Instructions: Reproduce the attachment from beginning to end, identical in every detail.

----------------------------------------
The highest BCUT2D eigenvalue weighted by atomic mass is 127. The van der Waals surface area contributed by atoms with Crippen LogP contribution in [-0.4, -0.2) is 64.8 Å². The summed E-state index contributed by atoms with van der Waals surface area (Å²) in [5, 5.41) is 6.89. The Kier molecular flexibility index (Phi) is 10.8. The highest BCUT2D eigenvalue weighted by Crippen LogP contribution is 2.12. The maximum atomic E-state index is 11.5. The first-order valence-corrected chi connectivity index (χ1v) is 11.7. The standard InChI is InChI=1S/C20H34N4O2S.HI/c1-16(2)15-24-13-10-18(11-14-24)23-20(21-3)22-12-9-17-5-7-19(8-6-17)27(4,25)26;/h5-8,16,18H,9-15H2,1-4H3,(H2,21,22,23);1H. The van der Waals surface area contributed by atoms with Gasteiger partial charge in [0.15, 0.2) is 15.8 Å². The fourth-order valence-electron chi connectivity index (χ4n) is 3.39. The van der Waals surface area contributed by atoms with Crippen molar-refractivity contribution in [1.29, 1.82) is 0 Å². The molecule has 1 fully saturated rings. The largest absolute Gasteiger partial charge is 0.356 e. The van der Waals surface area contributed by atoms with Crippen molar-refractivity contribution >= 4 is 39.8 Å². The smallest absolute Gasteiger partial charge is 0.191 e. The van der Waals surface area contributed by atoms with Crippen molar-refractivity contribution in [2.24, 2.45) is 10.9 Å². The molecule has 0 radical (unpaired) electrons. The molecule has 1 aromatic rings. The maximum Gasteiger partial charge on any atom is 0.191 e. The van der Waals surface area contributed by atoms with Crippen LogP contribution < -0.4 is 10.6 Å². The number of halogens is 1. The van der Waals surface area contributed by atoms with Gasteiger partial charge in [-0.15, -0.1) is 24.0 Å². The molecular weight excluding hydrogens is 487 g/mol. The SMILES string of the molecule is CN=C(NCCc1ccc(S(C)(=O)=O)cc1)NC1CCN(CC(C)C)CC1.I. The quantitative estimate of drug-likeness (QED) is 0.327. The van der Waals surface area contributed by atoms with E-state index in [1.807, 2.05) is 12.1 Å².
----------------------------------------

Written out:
The highest BCUT2D eigenvalue weighted by atomic mass is 127. The van der Waals surface area contributed by atoms with Crippen LogP contribution in [-0.4, -0.2) is 64.8 Å². The summed E-state index contributed by atoms with van der Waals surface area (Å²) in [5, 5.41) is 6.89. The Kier molecular flexibility index (Phi) is 10.8. The highest BCUT2D eigenvalue weighted by Crippen LogP contribution is 2.12. The maximum atomic E-state index is 11.5. The first-order valence-corrected chi connectivity index (χ1v) is 11.7. The standard InChI is InChI=1S/C20H34N4O2S.HI/c1-16(2)15-24-13-10-18(11-14-24)23-20(21-3)22-12-9-17-5-7-19(8-6-17)27(4,25)26;/h5-8,16,18H,9-15H2,1-4H3,(H2,21,22,23);1H. The van der Waals surface area contributed by atoms with Gasteiger partial charge in [0.15, 0.2) is 15.8 Å². The fourth-order valence-electron chi connectivity index (χ4n) is 3.39. The van der Waals surface area contributed by atoms with Crippen molar-refractivity contribution in [1.29, 1.82) is 0 Å². The molecule has 1 fully saturated rings. The largest absolute Gasteiger partial charge is 0.356 e. The van der Waals surface area contributed by atoms with Crippen molar-refractivity contribution >= 4 is 39.8 Å². The smallest absolute Gasteiger partial charge is 0.191 e. The van der Waals surface area contributed by atoms with Crippen molar-refractivity contribution in [2.24, 2.45) is 10.9 Å². The molecule has 0 radical (unpaired) electrons. The molecule has 1 aromatic rings. The maximum Gasteiger partial charge on any atom is 0.191 e. The van der Waals surface area contributed by atoms with Crippen LogP contribution < -0.4 is 10.6 Å². The number of halogens is 1. The van der Waals surface area contributed by atoms with Gasteiger partial charge in [-0.15, -0.1) is 24.0 Å². The molecular weight excluding hydrogens is 487 g/mol. The SMILES string of the molecule is CN=C(NCCc1ccc(S(C)(=O)=O)cc1)NC1CCN(CC(C)C)CC1.I. The quantitative estimate of drug-likeness (QED) is 0.327. The van der Waals surface area contributed by atoms with E-state index in [1.807, 2.05) is 12.1 Å².